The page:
Most athletes have a "dream goal." I want to live like Jon Adamson. If I have one athletic wish, it is to enjoy training and competition until the day I die, and Jon seems to have discovered the athletic fountain of youth.
Jon does not look, act, or race like any 71-year old man that I know of. In fact the contrast between Jon and most men his age is startling, and he is in considerably better shape than most 30-year olds. This is also demonstrated by his having a place on the podium at various triathlon World Championships—from Olympic to Ironman-distance. While most men his age contemplate assisted living, Jon contemplates another age-group World Championship title.
According to physical therapist Jen Henry, "the number of healthy, older individuals who are active in sports has increased significantly during the past generation. While these individuals continue to perform at a high level, there is of course a loss in functional capacity that cannot be overcome by training.
"Although no accepted theory of aging exists, older athletes are limited primarily by the inability to maintain the same volume and intensity of training. Also, older athletes appear to respond more slowly to the same training load than do younger athletes."
I believe Jon approaches the aging process as he would a training plan. He is a very smart man and has studied the effects of aging in depth. His research targets the specific limiters and fitness substrates that degrade with age. For instance, loss of muscle mass is something that naturally occurs with the aging process, but by strength training you may drastically mitigate this protein loss.
Jon has an athletic build very dissimilar to most men his age. He walks and runs without stiffness, hesitation or imbalance. He can hold a bike speed that challenges men 50 years younger and has remained remarkably injury-free. He attributes this to listening to his body and being proactive with his health.
Jon recognizes that his attitude has as much to do with his athletic success as his training. You will not hear him complaining and he does not have a lot of patience for complainers. He has always been competitive and focused throughout his life, whether he is at work or competing in a race.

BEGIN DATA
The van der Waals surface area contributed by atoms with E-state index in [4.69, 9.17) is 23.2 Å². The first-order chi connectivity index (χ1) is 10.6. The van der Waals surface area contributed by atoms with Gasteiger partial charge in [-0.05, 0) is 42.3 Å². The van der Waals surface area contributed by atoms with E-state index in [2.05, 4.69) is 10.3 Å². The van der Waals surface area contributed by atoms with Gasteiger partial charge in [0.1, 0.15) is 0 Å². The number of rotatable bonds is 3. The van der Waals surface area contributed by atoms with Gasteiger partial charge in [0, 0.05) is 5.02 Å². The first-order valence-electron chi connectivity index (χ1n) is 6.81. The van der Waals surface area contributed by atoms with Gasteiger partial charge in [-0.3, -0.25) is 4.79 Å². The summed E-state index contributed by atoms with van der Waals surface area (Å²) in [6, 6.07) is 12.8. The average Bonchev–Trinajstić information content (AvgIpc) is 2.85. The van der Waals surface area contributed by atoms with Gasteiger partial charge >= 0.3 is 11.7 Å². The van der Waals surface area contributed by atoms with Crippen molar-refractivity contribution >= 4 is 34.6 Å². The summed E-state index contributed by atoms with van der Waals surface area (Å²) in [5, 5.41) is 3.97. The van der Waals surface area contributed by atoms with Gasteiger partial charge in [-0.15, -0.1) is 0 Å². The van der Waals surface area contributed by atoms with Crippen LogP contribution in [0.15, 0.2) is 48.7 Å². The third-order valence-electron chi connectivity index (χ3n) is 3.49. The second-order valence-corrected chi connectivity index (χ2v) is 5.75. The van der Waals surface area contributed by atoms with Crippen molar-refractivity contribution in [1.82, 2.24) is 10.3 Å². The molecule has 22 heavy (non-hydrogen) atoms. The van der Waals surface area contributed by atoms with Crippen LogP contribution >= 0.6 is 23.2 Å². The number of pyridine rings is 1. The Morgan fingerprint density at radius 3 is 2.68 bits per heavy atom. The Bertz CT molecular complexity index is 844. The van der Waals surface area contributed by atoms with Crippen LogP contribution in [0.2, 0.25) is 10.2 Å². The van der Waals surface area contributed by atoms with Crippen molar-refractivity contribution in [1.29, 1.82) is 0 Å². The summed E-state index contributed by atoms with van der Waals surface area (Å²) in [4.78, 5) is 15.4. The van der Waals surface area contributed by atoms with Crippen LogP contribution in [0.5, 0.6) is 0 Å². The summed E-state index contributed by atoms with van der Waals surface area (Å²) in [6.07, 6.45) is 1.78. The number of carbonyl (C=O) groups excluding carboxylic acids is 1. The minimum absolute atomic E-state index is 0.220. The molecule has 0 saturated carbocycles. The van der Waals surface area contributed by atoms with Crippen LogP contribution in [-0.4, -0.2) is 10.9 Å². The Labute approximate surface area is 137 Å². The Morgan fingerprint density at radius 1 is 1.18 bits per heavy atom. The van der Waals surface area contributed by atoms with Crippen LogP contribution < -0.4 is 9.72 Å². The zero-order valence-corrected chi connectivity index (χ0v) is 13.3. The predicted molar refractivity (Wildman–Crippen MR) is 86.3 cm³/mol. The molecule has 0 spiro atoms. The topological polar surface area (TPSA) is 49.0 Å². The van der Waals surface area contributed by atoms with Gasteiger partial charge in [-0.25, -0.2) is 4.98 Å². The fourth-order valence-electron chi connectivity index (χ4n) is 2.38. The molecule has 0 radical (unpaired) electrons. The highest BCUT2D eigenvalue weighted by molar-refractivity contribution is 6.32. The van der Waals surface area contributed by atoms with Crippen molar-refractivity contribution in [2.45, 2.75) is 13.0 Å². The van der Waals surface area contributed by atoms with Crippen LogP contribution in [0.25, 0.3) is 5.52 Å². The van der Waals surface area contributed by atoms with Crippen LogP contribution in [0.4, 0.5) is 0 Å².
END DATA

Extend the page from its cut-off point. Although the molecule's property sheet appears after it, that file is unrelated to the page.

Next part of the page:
Like most triathletes, he did not come from an athletic background and started off his endurance sport career as a runner. He entered his first triathlon in 1982—before clipless pedals, aerobars and race wheels—and was subsequently hooked. Since then he has pursued triathlon with passion and it has become a lifestyle for both him and his wife, Jo.
Jo is an equally talented triathlete, having placed top in her age-group at the Ironman World Championship in Hawaii, a silver medal at USAT Nationals, and an All-American title. The two of them make a very dynamic duo and serve as an example of what can be accomplished at any point in your life.
Jon is equally passionate about coaching. He has an encyclopedic coaching knowledge, especially in regards to power training. He has produced a number of great athletes and inspires a loyalty among them that I do not often see.
Jon likes to learn and recognizes that coaching not only is a vehicle to give back to the sport he loves, but also makes you a better athlete. He adapts his methods and utilizes the latest technology to get his athletes faster than the competition, and is definitely not an "old school" coach. He is analytical and precise in his approach and challenges his athletes to a high degree.
To enjoy the freedom and movement of your body late into life is a fantasy for most of us, but in Jon's case, it is a reality he has worked very hard to achieve. If you are looking for the fountain of youth, Jon will tell you that it can be found through discipline, a positive attitude, challenging yourself to a high degree, healthy living, and most importantly, removing the mental barriers to achievement.
His goals each season are to stay healthy, have some fun, and place well. In June, 2008, he took silver at the Age Group World Championship in Canada, and is training to win his age group at the Ironman World Championship.
Matt Russ has coached and trained elite athletes from around the country and internationally for over ten years. He currently holds an expert license from USA Triathlon, an elite license from USA Cycling, and is a licensed USA Track and Field coach. Matt is head coach and owner of The Sport Factory, and works with athletes of all levels full time. He is a freelance author and his articles are regularly featured in a variety of magazines and websites. Visit www.thesportfactory.com for more information or email him at firstname.lastname@example.org
Photos courtesy of Matt Russ.